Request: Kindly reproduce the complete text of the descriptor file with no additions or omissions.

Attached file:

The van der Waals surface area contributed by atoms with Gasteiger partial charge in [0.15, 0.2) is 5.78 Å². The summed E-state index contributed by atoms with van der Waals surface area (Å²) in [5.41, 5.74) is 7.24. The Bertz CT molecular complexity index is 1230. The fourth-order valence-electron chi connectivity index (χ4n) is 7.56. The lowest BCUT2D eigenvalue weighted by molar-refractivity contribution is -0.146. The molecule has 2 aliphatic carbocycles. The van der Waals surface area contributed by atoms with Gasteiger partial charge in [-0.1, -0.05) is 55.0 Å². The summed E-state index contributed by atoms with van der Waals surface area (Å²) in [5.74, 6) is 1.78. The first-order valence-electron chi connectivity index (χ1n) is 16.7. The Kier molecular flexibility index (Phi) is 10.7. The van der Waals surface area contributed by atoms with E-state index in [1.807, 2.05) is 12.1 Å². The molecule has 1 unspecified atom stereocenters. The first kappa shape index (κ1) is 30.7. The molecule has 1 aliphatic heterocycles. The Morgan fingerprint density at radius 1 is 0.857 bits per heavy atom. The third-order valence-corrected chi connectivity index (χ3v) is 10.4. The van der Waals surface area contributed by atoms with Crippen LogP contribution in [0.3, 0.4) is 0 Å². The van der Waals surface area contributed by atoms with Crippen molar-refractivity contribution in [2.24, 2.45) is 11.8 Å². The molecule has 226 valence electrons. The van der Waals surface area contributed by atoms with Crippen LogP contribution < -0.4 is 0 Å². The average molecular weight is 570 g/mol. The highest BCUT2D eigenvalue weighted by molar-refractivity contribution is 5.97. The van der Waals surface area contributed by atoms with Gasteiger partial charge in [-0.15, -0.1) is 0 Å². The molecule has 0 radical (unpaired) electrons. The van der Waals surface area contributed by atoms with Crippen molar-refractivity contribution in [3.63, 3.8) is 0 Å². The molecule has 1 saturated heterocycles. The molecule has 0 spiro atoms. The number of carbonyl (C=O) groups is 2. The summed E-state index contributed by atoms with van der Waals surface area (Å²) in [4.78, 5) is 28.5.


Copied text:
The van der Waals surface area contributed by atoms with Gasteiger partial charge in [0.15, 0.2) is 5.78 Å². The summed E-state index contributed by atoms with van der Waals surface area (Å²) in [5.41, 5.74) is 7.24. The Bertz CT molecular complexity index is 1230. The fourth-order valence-electron chi connectivity index (χ4n) is 7.56. The lowest BCUT2D eigenvalue weighted by molar-refractivity contribution is -0.146. The molecule has 2 aliphatic carbocycles. The van der Waals surface area contributed by atoms with Gasteiger partial charge in [-0.1, -0.05) is 55.0 Å². The summed E-state index contributed by atoms with van der Waals surface area (Å²) in [5.74, 6) is 1.78. The first-order valence-electron chi connectivity index (χ1n) is 16.7. The Kier molecular flexibility index (Phi) is 10.7. The van der Waals surface area contributed by atoms with E-state index in [1.807, 2.05) is 12.1 Å². The molecule has 1 unspecified atom stereocenters. The first kappa shape index (κ1) is 30.7. The molecule has 1 aliphatic heterocycles. The Morgan fingerprint density at radius 1 is 0.857 bits per heavy atom. The third-order valence-corrected chi connectivity index (χ3v) is 10.4. The van der Waals surface area contributed by atoms with Crippen LogP contribution in [0.3, 0.4) is 0 Å². The van der Waals surface area contributed by atoms with Crippen molar-refractivity contribution in [2.24, 2.45) is 11.8 Å². The molecule has 226 valence electrons. The van der Waals surface area contributed by atoms with Crippen LogP contribution < -0.4 is 0 Å². The average molecular weight is 570 g/mol. The highest BCUT2D eigenvalue weighted by molar-refractivity contribution is 5.97. The van der Waals surface area contributed by atoms with Gasteiger partial charge in [-0.15, -0.1) is 0 Å². The molecule has 0 radical (unpaired) electrons. The van der Waals surface area contributed by atoms with Crippen molar-refractivity contribution in [3.63, 3.8) is 0 Å². The molecule has 1 saturated heterocycles. The molecule has 0 spiro atoms. The number of carbonyl (C=O) groups is 2. The summed E-state index contributed by atoms with van der Waals surface area (Å²) in [4.78, 5) is 28.5.